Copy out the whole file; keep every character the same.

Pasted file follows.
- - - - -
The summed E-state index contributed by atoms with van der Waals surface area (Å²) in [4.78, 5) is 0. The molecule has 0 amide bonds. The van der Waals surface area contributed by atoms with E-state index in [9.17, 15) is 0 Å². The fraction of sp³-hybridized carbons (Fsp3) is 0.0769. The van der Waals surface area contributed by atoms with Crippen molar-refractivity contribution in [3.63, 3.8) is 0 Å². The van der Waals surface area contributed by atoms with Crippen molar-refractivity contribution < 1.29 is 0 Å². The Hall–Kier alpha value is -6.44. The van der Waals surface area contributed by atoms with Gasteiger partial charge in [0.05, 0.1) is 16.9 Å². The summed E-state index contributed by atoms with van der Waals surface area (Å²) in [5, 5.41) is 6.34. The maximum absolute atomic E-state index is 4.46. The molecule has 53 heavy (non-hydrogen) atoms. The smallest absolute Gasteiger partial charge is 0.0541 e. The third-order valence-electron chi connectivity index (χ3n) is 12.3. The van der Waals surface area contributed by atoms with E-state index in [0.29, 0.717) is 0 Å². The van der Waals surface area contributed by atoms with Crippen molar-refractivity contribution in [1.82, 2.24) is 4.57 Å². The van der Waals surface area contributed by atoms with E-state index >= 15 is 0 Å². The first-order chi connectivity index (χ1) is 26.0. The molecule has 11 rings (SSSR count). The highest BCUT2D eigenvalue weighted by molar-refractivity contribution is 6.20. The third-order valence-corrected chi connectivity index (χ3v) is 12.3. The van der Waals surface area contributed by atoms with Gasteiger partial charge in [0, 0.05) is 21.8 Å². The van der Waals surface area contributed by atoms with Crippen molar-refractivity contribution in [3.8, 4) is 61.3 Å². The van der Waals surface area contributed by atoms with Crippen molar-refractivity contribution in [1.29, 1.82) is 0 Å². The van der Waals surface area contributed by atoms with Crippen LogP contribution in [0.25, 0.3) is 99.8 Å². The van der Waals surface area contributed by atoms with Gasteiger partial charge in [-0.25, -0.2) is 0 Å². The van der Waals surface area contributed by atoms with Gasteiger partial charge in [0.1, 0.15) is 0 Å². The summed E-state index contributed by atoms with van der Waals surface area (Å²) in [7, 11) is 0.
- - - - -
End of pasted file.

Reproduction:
The summed E-state index contributed by atoms with van der Waals surface area (Å²) in [4.78, 5) is 0. The molecule has 0 amide bonds. The van der Waals surface area contributed by atoms with E-state index in [9.17, 15) is 0 Å². The fraction of sp³-hybridized carbons (Fsp3) is 0.0769. The van der Waals surface area contributed by atoms with Crippen molar-refractivity contribution in [3.63, 3.8) is 0 Å². The van der Waals surface area contributed by atoms with Crippen molar-refractivity contribution < 1.29 is 0 Å². The Hall–Kier alpha value is -6.44. The van der Waals surface area contributed by atoms with Gasteiger partial charge in [0.05, 0.1) is 16.9 Å². The summed E-state index contributed by atoms with van der Waals surface area (Å²) in [5, 5.41) is 6.34. The maximum absolute atomic E-state index is 4.46. The molecule has 53 heavy (non-hydrogen) atoms. The smallest absolute Gasteiger partial charge is 0.0541 e. The third-order valence-electron chi connectivity index (χ3n) is 12.3. The van der Waals surface area contributed by atoms with E-state index in [0.29, 0.717) is 0 Å². The van der Waals surface area contributed by atoms with Crippen molar-refractivity contribution in [1.82, 2.24) is 4.57 Å². The van der Waals surface area contributed by atoms with E-state index >= 15 is 0 Å². The first-order chi connectivity index (χ1) is 26.0. The molecule has 11 rings (SSSR count). The highest BCUT2D eigenvalue weighted by molar-refractivity contribution is 6.20. The third-order valence-corrected chi connectivity index (χ3v) is 12.3. The van der Waals surface area contributed by atoms with Gasteiger partial charge in [0, 0.05) is 21.8 Å². The van der Waals surface area contributed by atoms with Crippen molar-refractivity contribution in [3.8, 4) is 61.3 Å². The van der Waals surface area contributed by atoms with Crippen molar-refractivity contribution in [1.29, 1.82) is 0 Å². The van der Waals surface area contributed by atoms with Crippen LogP contribution in [0.25, 0.3) is 99.8 Å². The van der Waals surface area contributed by atoms with Gasteiger partial charge in [-0.25, -0.2) is 0 Å². The van der Waals surface area contributed by atoms with Gasteiger partial charge in [0.1, 0.15) is 0 Å². The summed E-state index contributed by atoms with van der Waals surface area (Å²) in [7, 11) is 0.